Chad Bettis has had a good looking spring, giving up only two runs in his nine innings so far, while striking out seven. That's the good news. The bad news? He had an even better spring training in 2014 (10 innings, one run, 11 strikeouts) which did not carry over to the major leagues. At all. Bettis authored one of the worst relief stints in recent memory last year: 24 innings, 42 hits, 26 runs, and a .378 average against. Reason number eight million why you shouldn't trust spring stats.
That said, there's no reason why Bettis can't bounce back. He's still young at 25, and he was always a solid prospect as he climbed the Rockies system. His arm is lively, and from the little I've seen of him this spring, his change up looks like a really good offering. Perhaps he's more comfortable as a starting pitcher.
Bettis couldn't have been hit harder last year if he had thrown the ball underhand. Regardless, I'm intrigued to see how he performs this year in Triple-A. He could go Matzek on us. Maybe it's recency bias, or maybe it's unreasonable spring optimism, but Bettis could be one of those classic surprises that transforms a fringe team into a contender.
Speaking of guys who got lit up last year and were asked to change roles...
Christian Friedrich is also having a good camp, and his stuff seems to play up as a reliever. Because he's out of options, Friedrich is likely to break camp on the major league team, unless, as Thomas Harding hints in the article, he gets traded. Friedrich is a good hedge against Boone Logan and Rex Brothers not bouncing back. Surely one of those three can be competent this year.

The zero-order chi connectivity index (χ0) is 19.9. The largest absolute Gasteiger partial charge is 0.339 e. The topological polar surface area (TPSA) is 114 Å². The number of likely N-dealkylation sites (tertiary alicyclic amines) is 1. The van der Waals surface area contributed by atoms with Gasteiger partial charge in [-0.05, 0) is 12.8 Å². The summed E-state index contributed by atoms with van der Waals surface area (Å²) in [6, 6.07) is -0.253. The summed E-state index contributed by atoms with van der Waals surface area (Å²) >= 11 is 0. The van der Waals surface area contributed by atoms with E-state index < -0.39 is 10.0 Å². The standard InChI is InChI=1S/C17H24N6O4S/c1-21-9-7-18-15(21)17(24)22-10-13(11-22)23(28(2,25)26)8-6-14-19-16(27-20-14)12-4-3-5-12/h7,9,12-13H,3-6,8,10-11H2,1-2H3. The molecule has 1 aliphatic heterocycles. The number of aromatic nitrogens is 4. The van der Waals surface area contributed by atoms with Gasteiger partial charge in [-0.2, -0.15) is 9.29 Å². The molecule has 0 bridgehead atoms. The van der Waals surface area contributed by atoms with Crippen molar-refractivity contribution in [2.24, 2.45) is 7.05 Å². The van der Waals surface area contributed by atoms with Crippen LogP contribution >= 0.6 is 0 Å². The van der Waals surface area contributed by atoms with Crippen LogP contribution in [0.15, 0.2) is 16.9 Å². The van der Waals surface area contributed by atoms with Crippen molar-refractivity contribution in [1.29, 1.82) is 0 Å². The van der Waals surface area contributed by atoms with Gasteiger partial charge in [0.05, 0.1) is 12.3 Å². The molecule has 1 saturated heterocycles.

With spring training nearing the finish line, the Rockies roster is still unsettled. The starting rotation, bullpen, and bench players have not been selected yet. Compounding the uncertainty are the nagging injuries to Jorge De La Rosa and utility infielders Daniel Descalso and Charlie Culberson. Weiss says that the roster could be fluid in the first few weeks of the season.
Barnes is trying to parlay his athleticism into better hitting by copying the leg kicks of Matt Holliday and Miguel Cabrera. Despite some thrilling moments (who can forget that game winning inside the park homer?), Barnes was pretty terrible at the plate last year. He hardly ever walked, he struck out over 30% of the time, and he hit for little power. The result was an uninspiring 83 wRC+.
He isn't exactly young anymore, but there's a non-zero chance he turns all those tools into better production; best case scenario he could turn into a Shane Victorino type.
The Rockies don't fare so well in this category. The Fangraphs projections are not enamored with Charlie Blackmon or Drew Stubbs. The two should form a reasonably solid platoon in center this year, but they probably won't set the world on fire (Blackmon's April notwithstanding).